The best of EcoWatch, right in your inbox. Sign up for our email newsletter!
Climate Change Could Ruin Your Sex Life, Economists Warn
Climate change threatens so many things Americans love: maple syrup, avocados and lately even pumpkins. Now, climate change is even threatening our ability to reproduce. According to a new working paper from the National Bureau of Economic Research, warmer weather means less "coital frequency."
"Extreme heat leads to a sizable fall in births," the study says. "Temperature extremes could affect coital frequency. It could affect hormone levels and sex drives. Alternatively, high temperatures may adversely affect reproductive health or semen quality on the male side or ovulation on the female side," say the three economists from Tulane University, University of California and University of Central Florida who wrote the paper.
In the paper, Maybe Next Month? Temperature Shocks, Climate Change and Dynamic Adjustments in Birth Rates, the researchers predict that "increased temperatures due to climate change may reduce population growth rates in the coming century." Looking at 80 years of U.S. fertility and temperature data, they found that "additional days above 80 degrees Fahrenheit cause a large decline in birth rates approximately eight to 10 months later." And these would-be parents often do not "make up for lost time in subsequent, cooler months," reports Bloomberg.
Though many may welcome decreasing birth rates in an overcrowded planet, the researchers say it will create problems in countries with already low birth rates. "The decline in birth rates is a very serious issue for countries, like the U.S. and the UK, which have below-replacement birth rates," said Alan Barreca, an associate professor at Tulane University and one of the authors. "This will put a lot of strain on social insurance programs, like Social Security, because it will create large imbalances in the make-up of the population."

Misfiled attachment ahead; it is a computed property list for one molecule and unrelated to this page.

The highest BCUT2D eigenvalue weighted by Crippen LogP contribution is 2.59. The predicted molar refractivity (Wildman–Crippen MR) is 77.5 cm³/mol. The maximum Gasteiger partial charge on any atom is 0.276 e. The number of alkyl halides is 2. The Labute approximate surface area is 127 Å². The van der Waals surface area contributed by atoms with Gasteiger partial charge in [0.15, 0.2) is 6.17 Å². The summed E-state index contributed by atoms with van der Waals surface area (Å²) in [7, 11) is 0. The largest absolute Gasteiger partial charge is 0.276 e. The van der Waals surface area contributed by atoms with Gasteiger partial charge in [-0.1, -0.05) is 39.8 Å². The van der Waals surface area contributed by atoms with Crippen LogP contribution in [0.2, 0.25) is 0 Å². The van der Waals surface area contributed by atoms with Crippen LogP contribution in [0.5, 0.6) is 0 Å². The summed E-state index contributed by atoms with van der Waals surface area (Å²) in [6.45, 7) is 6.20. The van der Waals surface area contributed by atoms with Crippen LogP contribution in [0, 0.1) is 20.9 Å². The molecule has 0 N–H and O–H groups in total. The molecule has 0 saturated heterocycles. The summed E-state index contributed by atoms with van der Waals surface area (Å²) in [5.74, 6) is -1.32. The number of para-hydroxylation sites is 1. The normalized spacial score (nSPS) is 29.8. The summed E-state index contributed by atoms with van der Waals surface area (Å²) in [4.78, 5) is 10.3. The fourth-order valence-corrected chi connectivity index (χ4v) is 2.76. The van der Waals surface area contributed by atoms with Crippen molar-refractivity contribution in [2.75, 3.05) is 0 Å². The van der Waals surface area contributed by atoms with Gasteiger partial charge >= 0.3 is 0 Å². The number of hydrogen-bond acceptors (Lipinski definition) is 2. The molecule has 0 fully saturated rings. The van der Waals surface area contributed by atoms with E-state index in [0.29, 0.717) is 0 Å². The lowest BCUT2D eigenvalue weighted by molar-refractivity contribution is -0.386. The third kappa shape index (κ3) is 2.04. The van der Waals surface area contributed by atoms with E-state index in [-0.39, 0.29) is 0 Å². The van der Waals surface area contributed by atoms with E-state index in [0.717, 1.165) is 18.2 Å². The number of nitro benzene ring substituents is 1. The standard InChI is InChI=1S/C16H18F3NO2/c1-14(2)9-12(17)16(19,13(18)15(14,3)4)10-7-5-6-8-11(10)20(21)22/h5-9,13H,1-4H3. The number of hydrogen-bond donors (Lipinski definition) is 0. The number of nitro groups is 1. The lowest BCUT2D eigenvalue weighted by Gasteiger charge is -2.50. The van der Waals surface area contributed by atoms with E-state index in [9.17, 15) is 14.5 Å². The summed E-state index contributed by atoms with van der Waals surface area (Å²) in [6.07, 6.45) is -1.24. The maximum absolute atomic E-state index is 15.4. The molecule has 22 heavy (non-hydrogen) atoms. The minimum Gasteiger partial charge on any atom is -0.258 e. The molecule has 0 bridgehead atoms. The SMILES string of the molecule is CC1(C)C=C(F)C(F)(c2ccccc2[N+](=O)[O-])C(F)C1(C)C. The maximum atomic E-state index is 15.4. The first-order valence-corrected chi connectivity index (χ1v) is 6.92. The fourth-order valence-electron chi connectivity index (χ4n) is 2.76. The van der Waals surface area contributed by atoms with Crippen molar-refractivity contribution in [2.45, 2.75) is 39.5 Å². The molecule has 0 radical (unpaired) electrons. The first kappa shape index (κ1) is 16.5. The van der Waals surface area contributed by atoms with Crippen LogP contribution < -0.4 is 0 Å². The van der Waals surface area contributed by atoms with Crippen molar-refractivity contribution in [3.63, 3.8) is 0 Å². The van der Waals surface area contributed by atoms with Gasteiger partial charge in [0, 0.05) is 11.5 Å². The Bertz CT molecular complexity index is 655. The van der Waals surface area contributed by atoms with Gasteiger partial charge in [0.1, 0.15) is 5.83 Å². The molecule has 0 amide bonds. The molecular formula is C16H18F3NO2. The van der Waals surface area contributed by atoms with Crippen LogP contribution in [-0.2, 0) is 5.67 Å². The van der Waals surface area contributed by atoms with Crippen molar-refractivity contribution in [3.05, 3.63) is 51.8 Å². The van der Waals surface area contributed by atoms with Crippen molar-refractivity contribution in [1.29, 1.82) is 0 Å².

Researchers say that policymakers should pay attention to three main takeaways from their findings (via Bloomberg):
1. Birth rates do not bounce back completely after heat waves.
That's a problem. As summers heat up, developed countries may see already low birth rates sink even lower. Plunging birth rates can wreak havoc on an economy. China's leaders recently acknowledged this by ditching the longtime one-child policy and doubling the number of children couples are allowed to have. A sub-replacement U.S. birthrate means fewer workers to pay Social Security benefits for retirees, among other consequences.
2. More autumn conceptions means more deliveries in summer.
Infants experience a higher rate of poor health with summer births, "though the reasons for worse health in the summer are not well-established," the authors write. One possibility may be "third-trimester exposure to high temperatures."
3. Air conditioning might prove to be an aphrodisiac.
Control over the climate at home might make a difference. The researchers suggest that the rise of air conditioning may have helped offset some heat-related fertility losses in the U.S. since the 1970s.
YOU MIGHT ALSO LIKE
EcoWatch Daily Newsletter
By David R. Montgomery
Would it sound too good to be true if I was to say that there was a simple, profitable and underused agricultural method to help feed everybody, cool the planet, and revitalize rural America? I used to think so, until I started visiting farmers who are restoring fertility to their land, stashing a lot of carbon in their soil, and returning healthy profitability to family farms. Now I've come to see how restoring soil health would prove as good for farmers and rural economies as it would for the environment.
The Centers for Disease Control (CDC) released new numbers that show vaping-related lung illnesses are continuing to grow across the country, as the number of fatalities has climbed to 33 and hospitalizations have reached 1,479 cases, according to a CDC update.
Many claim that a whole-food, plant-based diet easily meets all the daily nutrient requirements.
A new multiyear study found that people living or working within 2,000 feet, or nearly half a mile, of a hydraulic fracturing (fracking) drill site may be at a heightened risk of exposure to benzene and other toxic chemicals, according to research released Thursday by the Colorado Department of Public Health and Environment (CDPHE)